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In Pa., two disparate visions for natural gas

This photo taken on July 11, 2012, shows the Marcus Hook Refinery in Marcus Hook, Pa. The facility, which is owned and operated by Sunoco Logistics, is an international hub for natural gas liquids, propane, ethane, and butane from the Marcellus Shale region of Western Pennsylvania. (Matt Slocum/AP Photo)

This photo taken on July 11, 2012, shows the Marcus Hook Refinery in Marcus Hook, Pa. The facility, which is owned and operated by Sunoco Logistics, is an international hub for natural gas liquids, propane, ethane, and butane from the Marcellus Shale region of Western Pennsylvania. (Matt Slocum/AP Photo)

The state House Speaker and other Republican lawmakers announced a slate of bills Monday that are aimed at bolstering Pennsylvania’s natural gas industry.

It’s a mission statement on energy policy — but one that clashes with Democratic Gov. Tom Wolf’s vision for the commonwealth.

In recent weeks, Wolf has been lobbying for a proposal he calls Restore PA, which would use a new tax on natural gas drillers to pay for everything from bridge repair to broadband.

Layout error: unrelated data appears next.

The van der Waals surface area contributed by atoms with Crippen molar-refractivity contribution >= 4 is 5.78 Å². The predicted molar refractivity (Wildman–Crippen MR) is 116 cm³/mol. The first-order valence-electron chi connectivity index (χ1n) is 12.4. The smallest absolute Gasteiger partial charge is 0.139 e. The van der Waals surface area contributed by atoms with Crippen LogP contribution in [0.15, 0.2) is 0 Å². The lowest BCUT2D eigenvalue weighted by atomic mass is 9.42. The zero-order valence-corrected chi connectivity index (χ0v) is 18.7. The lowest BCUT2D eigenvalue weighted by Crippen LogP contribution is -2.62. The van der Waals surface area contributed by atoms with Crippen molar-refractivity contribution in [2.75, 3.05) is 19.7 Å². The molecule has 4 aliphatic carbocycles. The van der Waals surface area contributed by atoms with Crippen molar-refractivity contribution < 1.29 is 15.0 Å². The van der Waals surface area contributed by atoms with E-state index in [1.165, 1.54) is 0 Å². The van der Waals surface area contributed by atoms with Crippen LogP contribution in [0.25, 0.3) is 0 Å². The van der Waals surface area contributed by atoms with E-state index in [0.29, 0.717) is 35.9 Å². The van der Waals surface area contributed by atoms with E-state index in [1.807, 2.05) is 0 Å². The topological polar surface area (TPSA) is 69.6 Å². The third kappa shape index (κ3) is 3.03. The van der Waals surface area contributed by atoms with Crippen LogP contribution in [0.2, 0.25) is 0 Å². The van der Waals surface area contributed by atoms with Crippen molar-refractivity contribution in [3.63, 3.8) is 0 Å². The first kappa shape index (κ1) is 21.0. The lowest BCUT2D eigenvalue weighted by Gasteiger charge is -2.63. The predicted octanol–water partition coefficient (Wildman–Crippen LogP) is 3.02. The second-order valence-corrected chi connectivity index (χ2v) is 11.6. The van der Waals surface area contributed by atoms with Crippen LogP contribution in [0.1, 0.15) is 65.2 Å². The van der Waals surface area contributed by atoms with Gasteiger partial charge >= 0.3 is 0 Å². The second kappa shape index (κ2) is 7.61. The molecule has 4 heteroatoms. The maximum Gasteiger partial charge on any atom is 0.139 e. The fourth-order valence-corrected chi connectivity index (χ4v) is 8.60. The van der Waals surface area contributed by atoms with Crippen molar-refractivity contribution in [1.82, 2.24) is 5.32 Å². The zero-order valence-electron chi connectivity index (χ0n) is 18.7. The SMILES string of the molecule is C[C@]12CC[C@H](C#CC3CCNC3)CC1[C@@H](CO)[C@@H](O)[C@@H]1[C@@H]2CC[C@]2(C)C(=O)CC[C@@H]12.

He kicked off his week with a pledge to reduce greenhouse gas emissions and released a report that pitched a hundred options for cutting carbon.

But the GOP majority in the House is making it clear that it’s on a different page.

They have named their plan Energize PA. Among other things, the eight bills would make it easier for companies to get environmental permitsencourage development on abandoned industrial sites, and make it cheaper to run natural gas lines to businesses.

Luzerne County Republican Tarah Toohil summed up the objective.

“We want to dust the rust off our part of the Rust Belt,” she said. “Welcome to Pennsylvania, we’re open for business.”

The bills don’t directly raise money or include the infrastructure improvements Wolf’s proposal does, though House Speaker Mike Turzai estimated it might boost tax revenue “to the tune of billions.”

Turzai said the ultimate goal is different: to stimulate the economy.

“Does it stand in stark contrast to Restore PA?” he asked. “Yes, it does. It wasn’t designed to do that, but it has two different visions for Pennsylvania.”

Republicans have long opposed Wolf’s severance tax proposals.

The administration plans to unveil bills related to his infrastructure plan next month.

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